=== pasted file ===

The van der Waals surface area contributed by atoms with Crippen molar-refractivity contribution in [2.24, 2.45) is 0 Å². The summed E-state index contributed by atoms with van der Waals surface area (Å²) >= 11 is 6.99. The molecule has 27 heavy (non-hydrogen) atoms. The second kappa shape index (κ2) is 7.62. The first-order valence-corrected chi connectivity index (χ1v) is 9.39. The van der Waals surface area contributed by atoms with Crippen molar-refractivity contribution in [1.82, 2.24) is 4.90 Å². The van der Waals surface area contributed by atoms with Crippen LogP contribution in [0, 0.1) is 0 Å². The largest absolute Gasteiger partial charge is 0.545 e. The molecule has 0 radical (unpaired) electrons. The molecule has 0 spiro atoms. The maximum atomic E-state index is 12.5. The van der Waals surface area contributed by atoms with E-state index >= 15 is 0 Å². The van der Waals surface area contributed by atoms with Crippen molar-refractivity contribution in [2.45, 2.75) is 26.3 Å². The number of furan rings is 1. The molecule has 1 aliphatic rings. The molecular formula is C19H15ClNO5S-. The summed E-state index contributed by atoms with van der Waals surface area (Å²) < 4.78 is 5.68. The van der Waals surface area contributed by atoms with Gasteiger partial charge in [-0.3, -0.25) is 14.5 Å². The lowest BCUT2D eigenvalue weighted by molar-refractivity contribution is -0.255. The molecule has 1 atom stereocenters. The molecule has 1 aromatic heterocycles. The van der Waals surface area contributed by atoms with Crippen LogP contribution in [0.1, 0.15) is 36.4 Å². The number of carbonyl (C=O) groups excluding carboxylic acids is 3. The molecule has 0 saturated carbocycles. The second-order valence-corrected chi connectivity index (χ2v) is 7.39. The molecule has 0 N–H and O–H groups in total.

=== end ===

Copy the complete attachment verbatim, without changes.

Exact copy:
The van der Waals surface area contributed by atoms with Crippen molar-refractivity contribution in [2.24, 2.45) is 0 Å². The summed E-state index contributed by atoms with van der Waals surface area (Å²) >= 11 is 6.99. The molecule has 27 heavy (non-hydrogen) atoms. The second kappa shape index (κ2) is 7.62. The first-order valence-corrected chi connectivity index (χ1v) is 9.39. The van der Waals surface area contributed by atoms with Crippen molar-refractivity contribution in [1.82, 2.24) is 4.90 Å². The van der Waals surface area contributed by atoms with Crippen LogP contribution in [0, 0.1) is 0 Å². The largest absolute Gasteiger partial charge is 0.545 e. The molecule has 0 radical (unpaired) electrons. The molecule has 0 spiro atoms. The maximum atomic E-state index is 12.5. The van der Waals surface area contributed by atoms with E-state index >= 15 is 0 Å². The van der Waals surface area contributed by atoms with Crippen molar-refractivity contribution in [2.45, 2.75) is 26.3 Å². The number of furan rings is 1. The molecule has 1 aliphatic rings. The molecular formula is C19H15ClNO5S-. The summed E-state index contributed by atoms with van der Waals surface area (Å²) < 4.78 is 5.68. The van der Waals surface area contributed by atoms with Gasteiger partial charge in [-0.3, -0.25) is 14.5 Å². The lowest BCUT2D eigenvalue weighted by molar-refractivity contribution is -0.255. The molecule has 1 atom stereocenters. The molecule has 1 aromatic heterocycles. The van der Waals surface area contributed by atoms with Crippen LogP contribution in [0.1, 0.15) is 36.4 Å². The number of carbonyl (C=O) groups excluding carboxylic acids is 3. The molecule has 0 saturated carbocycles. The second-order valence-corrected chi connectivity index (χ2v) is 7.39. The molecule has 0 N–H and O–H groups in total.